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Creating Better Communities - Benevolent Society Study

23 February 2008 at 12:25 pm
Staff Reporter
A new report looks at what makes communities caring and inclusive and the role that all institutions, especially Not for Profits can play in creating better Australian communities.

Staff Reporter | 23 February 2008 at 12:25 pm


Creating Better Communities - Benevolent Society Study
23 February 2008 at 12:25 pm

A new report looks at what makes communities caring and inclusive and the role that all institutions, especially Not for Profits can play in creating better Australian communities.

The study by Karen Healy from the Benevolent Society is called "Creating Better Communities: A study of social capital creation in four communities".

This report outlines the key findings of a three year study into social capital creation and the implications of these findings for The Benevolent Society’s role in helping to build stronger communities.

The project was funded jointly by The Australian Research Council (Strategic Partnerships with Industry) and The Benevolent Society.

The Benevolent Society says it initiated the project because of its concern with extending the organisation’s commitment to strengthening communities and to promoting collaboration across the sectors of government, business and the Not for Profit sector to contribute to community capacity building.

The project team conducted research in four distinct geographic communities in Urban, Urban Fringe, Regional and Rural areas in NSW. These communities were chosen because each had been disadvantaged by rapid social and economic change and had demonstrated resilience in the face of these transformations. The project team interviewed almost 700 participants across the four study sites.

The research found significant correlations between various measures of family, friendship and community participation and perceptions of social inclusion. People are more likely to report feeling that they are part of their local community – that they are ‘included’ – if they:

– Have regular contact with friends living close by
– Are members of local organisations and cultural, sporting or civic groups
– Volunteer in their local community
– Exchange goods and services with friends and neighbourhood members or live in a community where there is a high reported level of bartering
– Believe that there are plenty of things to do in their community.

Respondents’ perceptions of social inclusion differed significantly between metropolitan and country areas, and between older and younger people.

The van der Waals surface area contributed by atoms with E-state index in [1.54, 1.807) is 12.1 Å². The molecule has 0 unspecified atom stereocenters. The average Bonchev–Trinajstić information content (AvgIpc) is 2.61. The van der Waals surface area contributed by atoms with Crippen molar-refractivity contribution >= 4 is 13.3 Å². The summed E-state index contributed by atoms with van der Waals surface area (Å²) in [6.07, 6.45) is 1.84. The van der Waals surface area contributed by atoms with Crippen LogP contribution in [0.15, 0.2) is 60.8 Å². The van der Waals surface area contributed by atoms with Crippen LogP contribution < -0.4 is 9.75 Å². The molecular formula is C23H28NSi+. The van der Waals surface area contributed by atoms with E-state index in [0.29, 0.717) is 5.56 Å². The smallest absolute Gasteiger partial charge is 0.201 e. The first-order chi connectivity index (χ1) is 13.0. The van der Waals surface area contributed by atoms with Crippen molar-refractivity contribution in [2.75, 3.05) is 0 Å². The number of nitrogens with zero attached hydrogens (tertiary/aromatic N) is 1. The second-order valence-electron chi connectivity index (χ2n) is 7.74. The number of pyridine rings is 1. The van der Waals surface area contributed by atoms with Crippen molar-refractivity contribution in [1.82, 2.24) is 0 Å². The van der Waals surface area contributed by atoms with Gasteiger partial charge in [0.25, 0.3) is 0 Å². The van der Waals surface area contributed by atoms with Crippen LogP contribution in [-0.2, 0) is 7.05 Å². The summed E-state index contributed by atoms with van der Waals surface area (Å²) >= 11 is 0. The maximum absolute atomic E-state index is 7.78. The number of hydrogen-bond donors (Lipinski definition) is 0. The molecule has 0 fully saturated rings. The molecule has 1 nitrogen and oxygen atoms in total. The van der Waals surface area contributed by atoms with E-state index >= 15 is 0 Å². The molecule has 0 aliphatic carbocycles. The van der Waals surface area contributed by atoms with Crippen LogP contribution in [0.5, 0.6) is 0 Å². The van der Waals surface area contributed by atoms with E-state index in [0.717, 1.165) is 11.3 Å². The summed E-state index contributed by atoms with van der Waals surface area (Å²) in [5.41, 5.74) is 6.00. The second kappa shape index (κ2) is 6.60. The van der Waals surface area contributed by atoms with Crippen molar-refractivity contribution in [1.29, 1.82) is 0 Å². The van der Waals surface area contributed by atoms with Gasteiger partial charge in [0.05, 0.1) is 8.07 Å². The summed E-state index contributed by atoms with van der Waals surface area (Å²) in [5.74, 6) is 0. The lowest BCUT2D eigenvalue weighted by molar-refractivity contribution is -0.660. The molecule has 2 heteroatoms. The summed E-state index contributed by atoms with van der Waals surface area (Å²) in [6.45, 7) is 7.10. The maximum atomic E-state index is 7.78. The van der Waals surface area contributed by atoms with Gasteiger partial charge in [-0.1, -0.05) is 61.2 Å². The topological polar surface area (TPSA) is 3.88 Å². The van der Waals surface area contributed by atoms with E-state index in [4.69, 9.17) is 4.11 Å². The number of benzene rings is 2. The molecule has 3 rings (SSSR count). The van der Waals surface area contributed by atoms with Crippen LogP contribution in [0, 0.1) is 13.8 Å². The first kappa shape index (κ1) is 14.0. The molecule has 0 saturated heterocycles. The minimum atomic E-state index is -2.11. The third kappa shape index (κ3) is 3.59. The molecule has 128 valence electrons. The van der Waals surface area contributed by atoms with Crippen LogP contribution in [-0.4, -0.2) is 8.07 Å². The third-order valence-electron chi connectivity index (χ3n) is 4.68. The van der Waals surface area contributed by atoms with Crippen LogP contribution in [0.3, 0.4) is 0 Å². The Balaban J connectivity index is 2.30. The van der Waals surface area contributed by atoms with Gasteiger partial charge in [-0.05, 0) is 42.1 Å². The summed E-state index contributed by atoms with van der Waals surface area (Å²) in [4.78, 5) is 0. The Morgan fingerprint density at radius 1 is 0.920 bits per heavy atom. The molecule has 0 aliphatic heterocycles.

In the focus group interviews, the Rural and Regional dwellers said they felt that their communities were more ‘inclusive’ and that there were more activities to be involved with in country areas than urban areas.

These respondents often pointed to lower living costs and a ‘slower pace’ of life in
their communities as being primary reasons for their ability to participate more readily
in activities, compared to their perceptions of life in urban areas.

This contrasted with responses from the Urban and Urban Fringe study sites, where respondents more often commented on the lack of opportunities for local community engagement outside involvement with formal institutions, leading to a greater sense of social isolation.

The study also indicated a greater overall risk of social isolation amongst older respondents (those over 50), often because they lacked close family ties. In particular it found that older respondents were significantly more likely than younger people to report they were living alone.

Older respondents were also less likely than younger respondents to report that they could ‘turn to someone in their family for emotional and financial support’.

On the other hand, it found that older people were more likely to participate in local
community groups. The study also found that they were more likely to report feeling part of a community and more likely to report that they could rely on their neighbours
for practical help.

The findings also suggest that older people are more vulnerable than younger people to social isolation within their communities, even though older people may be more dependent than other citizens on these networks for practical and emotional support, often because of reduced mobility.

The study says that Not for Profit organisations can create opportunities which encourage social inclusion, such as facilitating volunteering, local social groups, activities and formal and informal exchange networks. In this way organisations can enhance social inclusion and create opportunities for friendships to emerge amongst community members.

This study also found that established groups can be excluding so formal groups need to be open to new members and diverse enough to reach a broad cross-section of people. NFP organisations can encourage a diversity of informal and formal options for social networks to suit different needs.

The study says NFP organisations can play an important role in helping to integrate members of the community who are more vulnerable to social exclusion and encourage networks which target them.

To download the study go to:

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